Science & Technology

The Universe's Baby Picture Could Help Us Predict Its Future

Look up at the sky and you see stars and galaxies and planets. But way in the background lurks an interesting form of radiation known as the Cosmic Microwave Background. That's the universe's baby picture, and when we study that picture, we don't only see its past — we also see its future.

What's Behind the Baby Face?

Next time you pull out your baby pictures, take a look at the details: what you looked like, who you were with, what you were doing. Often, we can "see" a bit of ourselves today by looking at what we used to be long ago. Our parents, friends, and activities all shaped us into the person we became.

This concept not only works for people, but it's also a useful analogy for science. Even our 13.8-billion-year-old universe was a baby in a time long, long ago – just after the universe was formed in an event known as the Big Bang. Shortly after birth, the universe was so hot and so dense that not even light could penetrate the tiny cocoon. Then space expanded rapidly, allowing light to shine through and molecules to come together. The first stars and galaxies turned on, and just after them came the first planets.

Funny enough, we can still see evidence of all that activity by using microwaves. Light is in a spectrum; we can see some of it with our eyes, but there are other forms of light, like X-rays and microwaves, that we can't see except with telescopes or other scientific instruments. Microwaves have extremely long wavelengths, and by using them, we can peer all the way back to the universe's first few thousand years. Scientists call this "baby picture" the Cosmic Microwave Background, or CMB.

Why Look at The Universe's Baby Picture?

Later this month, NASA will send a balloon with a science experiment — known as the Primordial Inflation Polarization Explorer (PIPER) — to the edge of our atmosphere. There, PIPER will take more baby pictures of the universe. But why do we care in the first place? What's the use of looking at the radiation of the universe from so long ago, at a time long before the Earth formed? What's the point?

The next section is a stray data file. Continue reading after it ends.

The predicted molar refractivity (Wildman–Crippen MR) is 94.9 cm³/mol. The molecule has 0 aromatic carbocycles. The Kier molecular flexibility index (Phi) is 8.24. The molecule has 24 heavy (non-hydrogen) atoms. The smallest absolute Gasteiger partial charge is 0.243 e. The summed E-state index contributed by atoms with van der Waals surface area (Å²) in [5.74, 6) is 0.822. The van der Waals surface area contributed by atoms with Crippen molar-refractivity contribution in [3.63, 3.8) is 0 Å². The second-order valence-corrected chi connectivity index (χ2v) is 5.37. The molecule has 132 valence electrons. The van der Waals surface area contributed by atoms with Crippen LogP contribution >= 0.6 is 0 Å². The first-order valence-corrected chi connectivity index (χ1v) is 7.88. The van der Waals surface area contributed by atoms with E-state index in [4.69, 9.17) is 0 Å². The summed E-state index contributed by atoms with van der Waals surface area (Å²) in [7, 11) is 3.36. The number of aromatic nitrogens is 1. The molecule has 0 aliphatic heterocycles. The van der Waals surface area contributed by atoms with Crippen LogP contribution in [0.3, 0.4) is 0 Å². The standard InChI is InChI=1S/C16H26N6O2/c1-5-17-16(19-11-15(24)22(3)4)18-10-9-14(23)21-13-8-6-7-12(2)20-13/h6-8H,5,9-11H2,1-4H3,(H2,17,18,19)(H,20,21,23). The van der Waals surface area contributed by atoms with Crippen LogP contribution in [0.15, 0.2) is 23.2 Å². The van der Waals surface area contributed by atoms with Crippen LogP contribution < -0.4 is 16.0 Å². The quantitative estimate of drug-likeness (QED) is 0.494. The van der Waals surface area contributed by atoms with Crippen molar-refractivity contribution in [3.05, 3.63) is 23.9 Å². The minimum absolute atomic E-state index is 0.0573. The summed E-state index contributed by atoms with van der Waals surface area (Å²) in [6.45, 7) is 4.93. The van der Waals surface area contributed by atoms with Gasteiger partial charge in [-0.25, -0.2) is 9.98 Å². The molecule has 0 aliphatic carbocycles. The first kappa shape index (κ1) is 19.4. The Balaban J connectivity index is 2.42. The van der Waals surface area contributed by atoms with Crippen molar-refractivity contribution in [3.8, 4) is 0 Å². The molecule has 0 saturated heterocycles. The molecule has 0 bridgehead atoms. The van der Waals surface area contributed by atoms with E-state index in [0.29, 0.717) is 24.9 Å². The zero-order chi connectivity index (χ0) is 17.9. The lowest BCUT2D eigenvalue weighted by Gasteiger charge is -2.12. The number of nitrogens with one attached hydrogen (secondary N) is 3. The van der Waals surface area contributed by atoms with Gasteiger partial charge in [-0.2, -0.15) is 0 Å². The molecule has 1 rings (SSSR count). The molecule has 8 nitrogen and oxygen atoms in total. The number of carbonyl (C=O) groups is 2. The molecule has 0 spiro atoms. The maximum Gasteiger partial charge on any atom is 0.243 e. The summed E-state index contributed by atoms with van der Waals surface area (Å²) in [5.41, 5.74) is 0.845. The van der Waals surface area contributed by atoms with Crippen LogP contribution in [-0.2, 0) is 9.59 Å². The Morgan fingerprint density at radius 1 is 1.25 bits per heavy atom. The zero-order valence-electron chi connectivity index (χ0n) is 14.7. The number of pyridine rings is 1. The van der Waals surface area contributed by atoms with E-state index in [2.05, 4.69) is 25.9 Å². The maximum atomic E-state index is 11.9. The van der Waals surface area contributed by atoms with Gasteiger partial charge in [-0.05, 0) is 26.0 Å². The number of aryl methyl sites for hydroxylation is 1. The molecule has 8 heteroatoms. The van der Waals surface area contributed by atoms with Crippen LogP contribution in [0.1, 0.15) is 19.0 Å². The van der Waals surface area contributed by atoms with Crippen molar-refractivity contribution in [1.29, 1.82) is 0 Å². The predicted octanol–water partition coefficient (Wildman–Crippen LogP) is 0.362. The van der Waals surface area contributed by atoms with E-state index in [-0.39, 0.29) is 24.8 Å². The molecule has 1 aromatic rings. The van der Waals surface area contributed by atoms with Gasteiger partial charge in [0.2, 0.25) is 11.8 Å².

Well, for one thing, it will help us understand the universe's ultimate fate. Maybe we're going to keep expanding forever, or maybe we're going to collapse into a huge crunch. We can best understand this by mapping what the universe is made of. A past mission called the Wilkinson Microwave Anisotropy Probe (WMAP) helped scientists come up with some estimates. It turns out that 5 percent of the matter in the universe is normal matter, the kind that telescopes can see. The rest (95 percent) is made up of dark energy and dark matter that telescopes can't sense except through their effects on normal matter, such as the way they bend light.

Dark energy and dark matter are exotic and we know little about them, but they're still super important. They make up most of the mass of the universe. They alter the paths of light and of other objects. And by studying dark matter and dark energy, we can understand how fast the universe is expanding and whether the universe will expand forever, which most scientists think is likely.

There's a lot more you can see peering at the CMB, and NASA has a whole Tumblr page explaining more about our universe's history and what the PIPER mission will accomplish. So next time you look up at the sky, remember — our universe had a pretty baby face, and we're only just getting a clear picture of it.

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For more on our search to understand the universe, check out "The 4 Percent Universe: Dark Matter, Dark Energy, and the Race to Discover the Rest of Reality" by Richard Panek to learn more about the search for dark matter. We handpick reading recommendations we think you may like. If you choose to make a purchase, Curiosity will get a share of the sale.

Written by Elizabeth Howell September 18, 2018

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